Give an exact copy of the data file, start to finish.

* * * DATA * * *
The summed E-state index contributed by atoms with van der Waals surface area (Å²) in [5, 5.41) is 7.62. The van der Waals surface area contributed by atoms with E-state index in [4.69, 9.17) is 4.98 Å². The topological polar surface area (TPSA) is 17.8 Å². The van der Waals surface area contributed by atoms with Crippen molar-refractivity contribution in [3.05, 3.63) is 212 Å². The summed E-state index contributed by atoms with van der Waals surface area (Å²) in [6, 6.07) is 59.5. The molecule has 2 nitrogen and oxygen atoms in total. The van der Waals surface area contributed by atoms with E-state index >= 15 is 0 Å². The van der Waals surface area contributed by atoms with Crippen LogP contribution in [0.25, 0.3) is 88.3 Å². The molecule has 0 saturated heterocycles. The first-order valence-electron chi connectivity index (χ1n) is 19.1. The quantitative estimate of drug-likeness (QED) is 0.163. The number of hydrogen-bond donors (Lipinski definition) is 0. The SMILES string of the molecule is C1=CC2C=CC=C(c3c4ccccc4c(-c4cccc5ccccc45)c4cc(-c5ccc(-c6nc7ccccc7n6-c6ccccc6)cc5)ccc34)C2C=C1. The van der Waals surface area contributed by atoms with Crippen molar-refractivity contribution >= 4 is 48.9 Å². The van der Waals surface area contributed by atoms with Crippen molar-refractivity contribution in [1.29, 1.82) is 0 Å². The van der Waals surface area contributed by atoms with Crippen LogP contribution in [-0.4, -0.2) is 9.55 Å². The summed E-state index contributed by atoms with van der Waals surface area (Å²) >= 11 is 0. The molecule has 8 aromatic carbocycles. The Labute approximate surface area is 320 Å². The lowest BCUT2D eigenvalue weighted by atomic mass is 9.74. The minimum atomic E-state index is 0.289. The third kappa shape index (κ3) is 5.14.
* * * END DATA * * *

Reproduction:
The summed E-state index contributed by atoms with van der Waals surface area (Å²) in [5, 5.41) is 7.62. The van der Waals surface area contributed by atoms with E-state index in [4.69, 9.17) is 4.98 Å². The topological polar surface area (TPSA) is 17.8 Å². The van der Waals surface area contributed by atoms with Crippen molar-refractivity contribution in [3.05, 3.63) is 212 Å². The summed E-state index contributed by atoms with van der Waals surface area (Å²) in [6, 6.07) is 59.5. The molecule has 2 nitrogen and oxygen atoms in total. The van der Waals surface area contributed by atoms with E-state index >= 15 is 0 Å². The van der Waals surface area contributed by atoms with Crippen LogP contribution in [0.25, 0.3) is 88.3 Å². The molecule has 0 saturated heterocycles. The first-order valence-electron chi connectivity index (χ1n) is 19.1. The quantitative estimate of drug-likeness (QED) is 0.163. The number of hydrogen-bond donors (Lipinski definition) is 0. The SMILES string of the molecule is C1=CC2C=CC=C(c3c4ccccc4c(-c4cccc5ccccc45)c4cc(-c5ccc(-c6nc7ccccc7n6-c6ccccc6)cc5)ccc34)C2C=C1. The van der Waals surface area contributed by atoms with Crippen molar-refractivity contribution >= 4 is 48.9 Å². The van der Waals surface area contributed by atoms with Crippen molar-refractivity contribution in [1.29, 1.82) is 0 Å². The van der Waals surface area contributed by atoms with Crippen LogP contribution in [-0.4, -0.2) is 9.55 Å². The summed E-state index contributed by atoms with van der Waals surface area (Å²) >= 11 is 0. The molecule has 8 aromatic carbocycles. The Labute approximate surface area is 320 Å². The lowest BCUT2D eigenvalue weighted by atomic mass is 9.74. The minimum atomic E-state index is 0.289. The third kappa shape index (κ3) is 5.14.